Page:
Despite the second wave of Covid-19 that ousted normal life, Deal Street was full in the first half of 2021, closing 44 percent more deals worth $ 49.34 billion than the same period in the year 2020, also of the first wave of deadly viral infections, shows an industry report.
Mergers and acquisitions (M & As) totaled $ 34.3 billion in the same period in 2020.
The transaction volume rose by 5 percent from 693 in the previous year to 730, according to the latest data from Refinitiv, the arm of the LSE group that deals with financial market data.
Of the total cross-border mergers and acquisitions, 210 transactions totaled $ 21.73 billion, up from $ 16.02 billion for 195 transactions in the same period in 2020.
Globally, quarterly mergers and acquisitions exceeded $ 1 trillion for the fourth straight quarter, the strongest year-over-year percentage growth on record.
Global mergers and acquisitions totaled $ 2.8 trillion in the first half, a record 132 percent year-over-year increase. This is the strongest opening to deals since records began in 1980. Of those deals in excess of $ 10 billion, up 94 percent, while deals of $ 1 billion to $ 5 billion saw triple-digit percentage gains.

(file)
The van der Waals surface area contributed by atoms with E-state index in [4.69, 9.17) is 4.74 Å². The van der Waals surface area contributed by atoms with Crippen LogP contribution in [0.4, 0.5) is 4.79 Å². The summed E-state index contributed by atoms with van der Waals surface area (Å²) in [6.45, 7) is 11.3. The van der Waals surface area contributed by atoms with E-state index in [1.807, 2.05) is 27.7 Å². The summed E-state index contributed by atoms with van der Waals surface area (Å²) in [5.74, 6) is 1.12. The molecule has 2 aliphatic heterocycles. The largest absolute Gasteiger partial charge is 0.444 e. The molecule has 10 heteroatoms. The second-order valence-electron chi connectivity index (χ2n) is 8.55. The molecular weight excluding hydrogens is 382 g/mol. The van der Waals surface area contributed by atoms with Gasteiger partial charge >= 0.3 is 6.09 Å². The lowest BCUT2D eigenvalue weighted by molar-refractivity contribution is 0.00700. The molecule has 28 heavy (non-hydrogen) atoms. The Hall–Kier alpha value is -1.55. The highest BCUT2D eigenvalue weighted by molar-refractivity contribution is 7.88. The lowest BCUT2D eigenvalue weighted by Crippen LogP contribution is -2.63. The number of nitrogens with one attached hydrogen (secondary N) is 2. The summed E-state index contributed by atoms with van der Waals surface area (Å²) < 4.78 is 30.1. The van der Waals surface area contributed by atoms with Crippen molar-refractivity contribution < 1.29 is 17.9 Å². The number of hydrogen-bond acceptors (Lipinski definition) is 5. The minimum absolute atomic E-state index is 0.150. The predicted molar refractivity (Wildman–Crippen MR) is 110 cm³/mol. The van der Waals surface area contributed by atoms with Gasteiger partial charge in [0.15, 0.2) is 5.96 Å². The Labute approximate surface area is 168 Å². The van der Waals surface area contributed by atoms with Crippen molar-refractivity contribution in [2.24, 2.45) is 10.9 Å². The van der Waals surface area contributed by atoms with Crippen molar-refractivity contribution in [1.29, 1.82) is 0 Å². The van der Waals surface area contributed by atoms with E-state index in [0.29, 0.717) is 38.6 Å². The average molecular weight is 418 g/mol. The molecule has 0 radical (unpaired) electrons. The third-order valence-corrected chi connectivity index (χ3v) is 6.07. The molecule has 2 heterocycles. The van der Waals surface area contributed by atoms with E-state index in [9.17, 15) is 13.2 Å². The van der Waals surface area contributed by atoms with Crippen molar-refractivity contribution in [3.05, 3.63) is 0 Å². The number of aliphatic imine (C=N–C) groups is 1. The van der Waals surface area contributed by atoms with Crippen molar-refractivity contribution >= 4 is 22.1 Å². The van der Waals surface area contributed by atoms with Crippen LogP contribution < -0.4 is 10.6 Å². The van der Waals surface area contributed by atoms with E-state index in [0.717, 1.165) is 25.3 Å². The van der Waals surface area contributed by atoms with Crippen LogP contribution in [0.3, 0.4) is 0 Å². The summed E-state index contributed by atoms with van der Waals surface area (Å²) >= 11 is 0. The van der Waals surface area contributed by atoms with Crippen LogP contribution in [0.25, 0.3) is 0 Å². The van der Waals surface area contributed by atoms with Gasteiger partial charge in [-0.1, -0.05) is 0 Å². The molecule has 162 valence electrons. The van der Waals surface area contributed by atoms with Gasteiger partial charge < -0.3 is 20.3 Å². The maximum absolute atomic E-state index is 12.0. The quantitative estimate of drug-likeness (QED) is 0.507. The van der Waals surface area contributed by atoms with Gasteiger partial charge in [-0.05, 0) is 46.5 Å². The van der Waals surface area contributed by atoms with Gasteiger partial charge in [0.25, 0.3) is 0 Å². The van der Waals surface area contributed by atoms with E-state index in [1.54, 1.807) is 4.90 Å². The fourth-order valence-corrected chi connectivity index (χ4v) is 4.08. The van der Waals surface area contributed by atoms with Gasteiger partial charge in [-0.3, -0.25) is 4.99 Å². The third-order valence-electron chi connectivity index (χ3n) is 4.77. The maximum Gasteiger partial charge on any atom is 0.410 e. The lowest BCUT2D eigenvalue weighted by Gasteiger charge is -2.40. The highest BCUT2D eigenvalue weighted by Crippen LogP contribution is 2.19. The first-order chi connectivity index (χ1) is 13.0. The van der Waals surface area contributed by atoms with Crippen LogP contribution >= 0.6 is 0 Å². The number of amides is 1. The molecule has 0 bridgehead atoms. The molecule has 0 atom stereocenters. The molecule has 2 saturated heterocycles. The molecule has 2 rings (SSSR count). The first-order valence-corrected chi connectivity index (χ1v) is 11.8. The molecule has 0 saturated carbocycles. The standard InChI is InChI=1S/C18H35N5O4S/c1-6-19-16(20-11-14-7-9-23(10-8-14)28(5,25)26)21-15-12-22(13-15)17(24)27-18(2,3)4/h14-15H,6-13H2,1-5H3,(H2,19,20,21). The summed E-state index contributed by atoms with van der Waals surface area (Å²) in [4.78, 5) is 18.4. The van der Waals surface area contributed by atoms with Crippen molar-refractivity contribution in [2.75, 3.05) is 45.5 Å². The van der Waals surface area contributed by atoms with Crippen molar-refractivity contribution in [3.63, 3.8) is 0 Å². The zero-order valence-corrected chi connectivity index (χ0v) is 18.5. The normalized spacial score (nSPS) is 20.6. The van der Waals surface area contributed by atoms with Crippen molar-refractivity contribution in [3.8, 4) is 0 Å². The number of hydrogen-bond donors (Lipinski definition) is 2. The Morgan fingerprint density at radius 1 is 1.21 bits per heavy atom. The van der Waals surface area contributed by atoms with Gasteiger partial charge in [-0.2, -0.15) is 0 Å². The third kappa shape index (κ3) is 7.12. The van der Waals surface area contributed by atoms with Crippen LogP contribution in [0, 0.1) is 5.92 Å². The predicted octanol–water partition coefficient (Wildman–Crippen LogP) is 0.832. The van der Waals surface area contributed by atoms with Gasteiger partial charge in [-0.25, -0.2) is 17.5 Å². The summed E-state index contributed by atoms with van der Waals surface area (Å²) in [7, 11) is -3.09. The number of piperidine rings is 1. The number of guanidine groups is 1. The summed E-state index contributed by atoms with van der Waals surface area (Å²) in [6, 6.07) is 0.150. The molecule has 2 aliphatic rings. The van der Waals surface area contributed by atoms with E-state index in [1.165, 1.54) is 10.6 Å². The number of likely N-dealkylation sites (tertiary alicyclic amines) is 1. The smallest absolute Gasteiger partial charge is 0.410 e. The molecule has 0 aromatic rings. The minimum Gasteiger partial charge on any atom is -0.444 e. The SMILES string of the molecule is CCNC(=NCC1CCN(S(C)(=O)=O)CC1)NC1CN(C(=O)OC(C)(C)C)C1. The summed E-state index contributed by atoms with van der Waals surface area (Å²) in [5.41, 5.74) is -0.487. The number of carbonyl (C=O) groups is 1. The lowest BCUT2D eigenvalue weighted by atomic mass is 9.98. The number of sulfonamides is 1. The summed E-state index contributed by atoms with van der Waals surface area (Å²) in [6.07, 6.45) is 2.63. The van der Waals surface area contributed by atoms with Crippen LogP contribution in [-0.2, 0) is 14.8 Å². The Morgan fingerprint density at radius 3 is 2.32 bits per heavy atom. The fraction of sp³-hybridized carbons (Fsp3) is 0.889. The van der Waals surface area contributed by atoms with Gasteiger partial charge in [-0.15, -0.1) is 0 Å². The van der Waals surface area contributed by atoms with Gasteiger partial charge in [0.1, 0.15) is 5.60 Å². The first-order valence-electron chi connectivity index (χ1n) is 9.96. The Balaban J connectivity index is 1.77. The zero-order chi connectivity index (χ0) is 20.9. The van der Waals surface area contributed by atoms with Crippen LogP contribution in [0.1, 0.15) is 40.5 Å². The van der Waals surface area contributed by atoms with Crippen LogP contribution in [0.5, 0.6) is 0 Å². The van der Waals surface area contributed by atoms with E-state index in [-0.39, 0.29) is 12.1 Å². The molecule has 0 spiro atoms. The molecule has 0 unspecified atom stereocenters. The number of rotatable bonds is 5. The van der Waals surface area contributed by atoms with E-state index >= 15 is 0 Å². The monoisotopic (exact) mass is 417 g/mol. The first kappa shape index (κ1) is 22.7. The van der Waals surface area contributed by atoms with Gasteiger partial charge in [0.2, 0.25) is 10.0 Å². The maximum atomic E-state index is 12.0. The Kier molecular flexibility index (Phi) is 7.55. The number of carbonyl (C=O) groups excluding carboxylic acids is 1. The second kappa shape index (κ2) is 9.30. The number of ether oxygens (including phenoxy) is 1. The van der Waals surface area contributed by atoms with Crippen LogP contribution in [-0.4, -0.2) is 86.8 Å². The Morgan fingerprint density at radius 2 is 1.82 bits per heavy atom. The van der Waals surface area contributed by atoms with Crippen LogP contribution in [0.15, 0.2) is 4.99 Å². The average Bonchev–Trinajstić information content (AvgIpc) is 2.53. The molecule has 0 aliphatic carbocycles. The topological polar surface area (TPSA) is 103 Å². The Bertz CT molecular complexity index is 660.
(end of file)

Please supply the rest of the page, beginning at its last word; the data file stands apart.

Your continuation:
U.S. deals soared to an all-time high of $ 1.4 trillion, up 264 percent year over year, European deals rose 33 percent to $ 556 billion, and Asia Pacific deals rose 83 percent $ 551.6 billion time high.
Technology, industry, finance, energy, and energy have led Deal Street so far this year.
While the technology sector accounted for a record 24 percent of the total volume at 664.2 billion US dollars, an increase of 363 percent over the previous year, the industrial sector accounted for 11 percent at 306 billion US dollars, an increase of 60 percent. Financials were 11 percent at $ 295 billion, more than double the prior year.
PE-backed buyouts doubled to a record high of $ 512.7 billion, up 152% year over year. Private equity-backed buyouts account for 18 percent. As measured by the number of transactions, PE-backed M&A worldwide rose 74 percent, the highest since 1980.
Goldman Sachs maintained the top position in global mergers and acquisitions as Dealmakers Angel, backed by top rankings in the US, Europe and Japan, while Morgan Stanley was top spot in Asia Pacific.
Led by Evercore Partners and Lazard, 10 independent consulting firms were ranked among the top 25 global financial advisors during the year.